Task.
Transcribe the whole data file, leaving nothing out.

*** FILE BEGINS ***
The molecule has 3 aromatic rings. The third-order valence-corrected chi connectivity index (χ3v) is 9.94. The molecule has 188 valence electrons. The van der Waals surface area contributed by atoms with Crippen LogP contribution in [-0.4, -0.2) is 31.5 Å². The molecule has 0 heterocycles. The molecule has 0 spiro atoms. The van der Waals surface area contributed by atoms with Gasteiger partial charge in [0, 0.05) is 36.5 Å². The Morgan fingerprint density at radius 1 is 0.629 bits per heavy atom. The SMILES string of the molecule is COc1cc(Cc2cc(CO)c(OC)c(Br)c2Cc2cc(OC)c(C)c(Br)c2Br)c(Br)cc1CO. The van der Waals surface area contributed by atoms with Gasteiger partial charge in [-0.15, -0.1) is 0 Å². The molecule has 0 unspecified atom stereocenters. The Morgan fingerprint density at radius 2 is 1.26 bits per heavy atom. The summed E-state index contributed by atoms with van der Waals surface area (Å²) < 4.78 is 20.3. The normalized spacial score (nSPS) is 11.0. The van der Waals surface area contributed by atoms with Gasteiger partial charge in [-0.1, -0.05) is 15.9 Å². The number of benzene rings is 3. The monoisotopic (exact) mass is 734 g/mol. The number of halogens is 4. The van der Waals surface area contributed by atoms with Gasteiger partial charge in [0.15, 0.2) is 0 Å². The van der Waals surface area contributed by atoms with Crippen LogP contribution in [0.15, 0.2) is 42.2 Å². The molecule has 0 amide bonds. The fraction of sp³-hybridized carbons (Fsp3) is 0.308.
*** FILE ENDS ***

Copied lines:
The molecule has 3 aromatic rings. The third-order valence-corrected chi connectivity index (χ3v) is 9.94. The molecule has 188 valence electrons. The van der Waals surface area contributed by atoms with Crippen LogP contribution in [-0.4, -0.2) is 31.5 Å². The molecule has 0 heterocycles. The molecule has 0 spiro atoms. The van der Waals surface area contributed by atoms with Gasteiger partial charge in [0, 0.05) is 36.5 Å². The Morgan fingerprint density at radius 1 is 0.629 bits per heavy atom. The SMILES string of the molecule is COc1cc(Cc2cc(CO)c(OC)c(Br)c2Cc2cc(OC)c(C)c(Br)c2Br)c(Br)cc1CO. The van der Waals surface area contributed by atoms with Gasteiger partial charge in [-0.15, -0.1) is 0 Å². The molecule has 0 unspecified atom stereocenters. The Morgan fingerprint density at radius 2 is 1.26 bits per heavy atom. The summed E-state index contributed by atoms with van der Waals surface area (Å²) < 4.78 is 20.3. The normalized spacial score (nSPS) is 11.0. The van der Waals surface area contributed by atoms with Gasteiger partial charge in [-0.1, -0.05) is 15.9 Å². The number of benzene rings is 3. The monoisotopic (exact) mass is 734 g/mol. The number of halogens is 4. The van der Waals surface area contributed by atoms with Gasteiger partial charge in [0.15, 0.2) is 0 Å². The van der Waals surface area contributed by atoms with Crippen LogP contribution in [0.15, 0.2) is 42.2 Å². The molecule has 0 amide bonds. The fraction of sp³-hybridized carbons (Fsp3) is 0.308.